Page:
The Elephantine Colossus was an elephant-shaped hotel attraction located in the Brooklyn neighborhood of Coney Island from 1885 through 1896. Also known as the Elephant Hotel, this unique structure stood twelve stories high and contained a total of thirty-one rooms, including a tobacco shop and a museum. At the time, it was such a site to behold that it was dubbed the eighth wonder of the world!
During its short life on Surf Avenue and West 12th Street, the Elephantine Colossus was used as a concert hall, amusement bazaar, and by 1890, when hard times befell its proprietors – a brothel. In 1896, the Elephant Hotel was destroyed in a spectacular fire supposedly visible from as far away as Sandy Hook on the coast of New Jersey. Regrettably, the Elephantine Colossus was no more.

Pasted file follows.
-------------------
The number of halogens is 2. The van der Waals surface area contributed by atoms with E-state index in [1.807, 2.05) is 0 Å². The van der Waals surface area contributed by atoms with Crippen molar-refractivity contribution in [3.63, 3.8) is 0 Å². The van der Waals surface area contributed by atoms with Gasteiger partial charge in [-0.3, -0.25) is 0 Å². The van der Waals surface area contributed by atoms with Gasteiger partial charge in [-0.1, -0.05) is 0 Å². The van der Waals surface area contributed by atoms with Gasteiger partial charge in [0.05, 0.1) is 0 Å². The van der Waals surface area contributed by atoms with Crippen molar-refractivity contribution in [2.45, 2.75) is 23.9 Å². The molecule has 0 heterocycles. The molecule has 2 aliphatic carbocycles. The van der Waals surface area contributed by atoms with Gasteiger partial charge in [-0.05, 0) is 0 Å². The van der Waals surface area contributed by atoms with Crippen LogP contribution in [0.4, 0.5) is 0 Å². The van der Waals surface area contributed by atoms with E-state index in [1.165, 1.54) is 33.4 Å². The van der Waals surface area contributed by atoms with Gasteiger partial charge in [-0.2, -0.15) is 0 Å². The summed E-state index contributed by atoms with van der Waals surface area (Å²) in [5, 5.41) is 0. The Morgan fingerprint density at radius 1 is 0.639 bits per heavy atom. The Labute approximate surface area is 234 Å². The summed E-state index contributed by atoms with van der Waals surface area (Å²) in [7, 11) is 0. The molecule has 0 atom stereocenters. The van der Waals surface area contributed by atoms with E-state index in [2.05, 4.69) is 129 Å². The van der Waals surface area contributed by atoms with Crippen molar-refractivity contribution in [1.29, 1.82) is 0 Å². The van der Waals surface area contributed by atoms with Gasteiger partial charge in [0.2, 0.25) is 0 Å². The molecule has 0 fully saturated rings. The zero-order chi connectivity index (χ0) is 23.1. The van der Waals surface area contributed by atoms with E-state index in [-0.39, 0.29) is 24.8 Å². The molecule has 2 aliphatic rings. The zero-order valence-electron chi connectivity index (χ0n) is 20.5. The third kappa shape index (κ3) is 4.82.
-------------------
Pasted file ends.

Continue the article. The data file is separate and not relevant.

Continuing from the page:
The hotel was designed by James Vincent de Paul Lafferty, Jr., an Irish-American inventor from Philadelphia, Pennsylvania who apparently had a preoccupation with designing animal-shaped buildings, specifically of the elephant form. Prior to the Elephantine Colossus, Lafferty, Jr. designed two similar structures: Lucy the Elephant, built in 1881 and located in Margate, New Jersey, and the Light of Asia in Cape May, New Jersey which stood from 1884 until 1900 when it was demolished. As of 2019, Lucy is still alive and well, holding the title of oldest roadside tourist attraction in the United States.
This image comes from the Early Brooklyn and Long Island photograph collection (ARC.201). For more information please see our finding aid here and for more photographs from this collection please visit our image gallery here.
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